Published the 17.07.2017 at 13h43
At birth, the premature infants have immature lungs. Among the multitude of drugs they receive, the caffeine helps reduce apneas and promotes lung development in the first weeks of their life. The benefits of this treatment seem to even go beyond. In the American Journal of Respiratory and Critical Care Medicine, a study shows that 11-year-old children treated with caffeine citrate have better lung function than other children.
The doctors of the university of Melbourne (Australia) have relied on an international study evaluating the efficacy of this drug in preterm newborns. For the purposes of their work, the researchers used the data collected from 142 small Australian. About half of these children received caffeine when they were in an incubator, while the other half received a placebo.
At the age of 11 years, these children have participated in tests to assess their lung function. One of them was to measure their peak expiratory flow, a very useful indicator to assess the severity of asthma and monitoring of the disease.
The researchers then observed that the peak flow is higher in children who received caffeine citrate than those in the placebo group. They could expire a lot more air in one second, and after taking a very deep breath, the amount of air exhaled was also greater.
For researchers, these results show that caffeine improves lung function of premature infants in the long term by preventing the onset of lung injury, and abnormal development of the bronchial tubes.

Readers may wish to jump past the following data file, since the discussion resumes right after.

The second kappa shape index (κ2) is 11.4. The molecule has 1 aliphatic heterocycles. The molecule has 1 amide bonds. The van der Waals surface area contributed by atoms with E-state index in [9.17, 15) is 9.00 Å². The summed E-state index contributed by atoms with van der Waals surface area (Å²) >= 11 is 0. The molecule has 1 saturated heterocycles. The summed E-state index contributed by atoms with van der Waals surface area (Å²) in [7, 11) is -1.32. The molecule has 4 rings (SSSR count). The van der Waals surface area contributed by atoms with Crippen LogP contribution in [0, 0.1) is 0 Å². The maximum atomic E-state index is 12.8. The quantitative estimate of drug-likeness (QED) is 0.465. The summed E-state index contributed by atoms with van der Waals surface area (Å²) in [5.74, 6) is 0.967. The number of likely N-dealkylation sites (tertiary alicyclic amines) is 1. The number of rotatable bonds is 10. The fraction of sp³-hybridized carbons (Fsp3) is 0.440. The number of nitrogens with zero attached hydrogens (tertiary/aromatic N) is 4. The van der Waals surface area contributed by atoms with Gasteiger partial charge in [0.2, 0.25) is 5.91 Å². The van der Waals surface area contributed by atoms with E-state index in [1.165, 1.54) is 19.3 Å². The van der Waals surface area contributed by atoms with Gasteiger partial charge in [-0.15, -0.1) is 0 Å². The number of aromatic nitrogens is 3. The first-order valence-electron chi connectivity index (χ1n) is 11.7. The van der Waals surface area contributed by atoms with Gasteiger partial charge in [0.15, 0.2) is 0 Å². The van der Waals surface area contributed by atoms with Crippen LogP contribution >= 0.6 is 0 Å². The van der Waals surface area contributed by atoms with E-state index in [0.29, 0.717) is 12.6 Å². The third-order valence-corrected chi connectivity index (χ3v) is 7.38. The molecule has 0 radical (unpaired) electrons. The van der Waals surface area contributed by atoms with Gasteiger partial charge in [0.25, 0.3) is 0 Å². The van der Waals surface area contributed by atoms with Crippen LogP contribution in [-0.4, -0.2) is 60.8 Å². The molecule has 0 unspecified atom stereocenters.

The team would like to repeat these tests later in the life of the participants to determine if the benefits of caffeine persist. “If it is possible to do it one more time, the best time would be around 25 years old, the age at which the lung function is at its maximum,” explained professor Lex Doyle, professor of neonatology at the Royal hospital Women’s Hospital in Melbourne.
To evaluate the impact of preterm birth
The scientists would also like to examine more premature children in order to better identify those at risk for developing lung problems in adulthood. This would make it possible to better assess the impact of preterm birth, while premature births are increasing and that a large number of children survive thanks to the medical progress.
In France, more than 60 000 babies are born pre-term each year. Almost 10 000 of them are of very preterm infants born before the 32nd week of amenorrhea.